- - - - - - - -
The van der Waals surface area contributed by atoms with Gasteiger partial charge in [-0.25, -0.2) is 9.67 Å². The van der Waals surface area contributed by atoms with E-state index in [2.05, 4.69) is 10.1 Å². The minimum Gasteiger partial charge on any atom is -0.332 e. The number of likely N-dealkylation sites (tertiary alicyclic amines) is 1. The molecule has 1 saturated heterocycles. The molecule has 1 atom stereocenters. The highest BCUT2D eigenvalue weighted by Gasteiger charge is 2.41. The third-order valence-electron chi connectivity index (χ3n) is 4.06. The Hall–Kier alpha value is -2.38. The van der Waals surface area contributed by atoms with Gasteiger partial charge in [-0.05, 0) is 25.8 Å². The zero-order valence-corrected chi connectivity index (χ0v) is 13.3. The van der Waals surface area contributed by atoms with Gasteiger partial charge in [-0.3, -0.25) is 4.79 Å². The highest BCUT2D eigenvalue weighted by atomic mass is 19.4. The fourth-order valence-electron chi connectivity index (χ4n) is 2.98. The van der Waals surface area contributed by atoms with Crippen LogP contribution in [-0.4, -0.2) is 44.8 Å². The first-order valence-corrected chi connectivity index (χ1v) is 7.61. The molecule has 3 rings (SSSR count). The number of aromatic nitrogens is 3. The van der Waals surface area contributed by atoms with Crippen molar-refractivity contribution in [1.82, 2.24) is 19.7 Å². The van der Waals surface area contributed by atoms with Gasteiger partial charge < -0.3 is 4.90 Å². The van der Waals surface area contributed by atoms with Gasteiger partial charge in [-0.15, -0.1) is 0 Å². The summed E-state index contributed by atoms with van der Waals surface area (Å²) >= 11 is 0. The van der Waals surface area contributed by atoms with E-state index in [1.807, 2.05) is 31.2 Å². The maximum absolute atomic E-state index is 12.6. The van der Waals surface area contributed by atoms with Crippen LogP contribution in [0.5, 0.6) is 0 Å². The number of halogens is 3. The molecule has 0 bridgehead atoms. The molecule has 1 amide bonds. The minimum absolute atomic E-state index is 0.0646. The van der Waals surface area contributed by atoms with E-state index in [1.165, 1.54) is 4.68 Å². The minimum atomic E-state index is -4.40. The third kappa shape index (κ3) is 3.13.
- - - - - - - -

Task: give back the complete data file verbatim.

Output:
The van der Waals surface area contributed by atoms with Gasteiger partial charge in [-0.25, -0.2) is 9.67 Å². The van der Waals surface area contributed by atoms with E-state index in [2.05, 4.69) is 10.1 Å². The minimum Gasteiger partial charge on any atom is -0.332 e. The number of likely N-dealkylation sites (tertiary alicyclic amines) is 1. The molecule has 1 saturated heterocycles. The molecule has 1 atom stereocenters. The highest BCUT2D eigenvalue weighted by Gasteiger charge is 2.41. The third-order valence-electron chi connectivity index (χ3n) is 4.06. The Hall–Kier alpha value is -2.38. The van der Waals surface area contributed by atoms with Gasteiger partial charge in [-0.05, 0) is 25.8 Å². The zero-order valence-corrected chi connectivity index (χ0v) is 13.3. The van der Waals surface area contributed by atoms with Gasteiger partial charge in [-0.3, -0.25) is 4.79 Å². The highest BCUT2D eigenvalue weighted by atomic mass is 19.4. The fourth-order valence-electron chi connectivity index (χ4n) is 2.98. The van der Waals surface area contributed by atoms with Crippen LogP contribution in [-0.4, -0.2) is 44.8 Å². The first-order valence-corrected chi connectivity index (χ1v) is 7.61. The molecule has 3 rings (SSSR count). The number of aromatic nitrogens is 3. The van der Waals surface area contributed by atoms with Crippen molar-refractivity contribution in [1.82, 2.24) is 19.7 Å². The van der Waals surface area contributed by atoms with Gasteiger partial charge < -0.3 is 4.90 Å². The van der Waals surface area contributed by atoms with Gasteiger partial charge in [-0.15, -0.1) is 0 Å². The summed E-state index contributed by atoms with van der Waals surface area (Å²) >= 11 is 0. The van der Waals surface area contributed by atoms with E-state index in [1.807, 2.05) is 31.2 Å². The maximum absolute atomic E-state index is 12.6. The van der Waals surface area contributed by atoms with Crippen LogP contribution in [0.5, 0.6) is 0 Å². The number of halogens is 3. The molecule has 0 bridgehead atoms. The molecule has 1 amide bonds. The minimum absolute atomic E-state index is 0.0646. The van der Waals surface area contributed by atoms with E-state index in [1.165, 1.54) is 4.68 Å². The minimum atomic E-state index is -4.40. The third kappa shape index (κ3) is 3.13.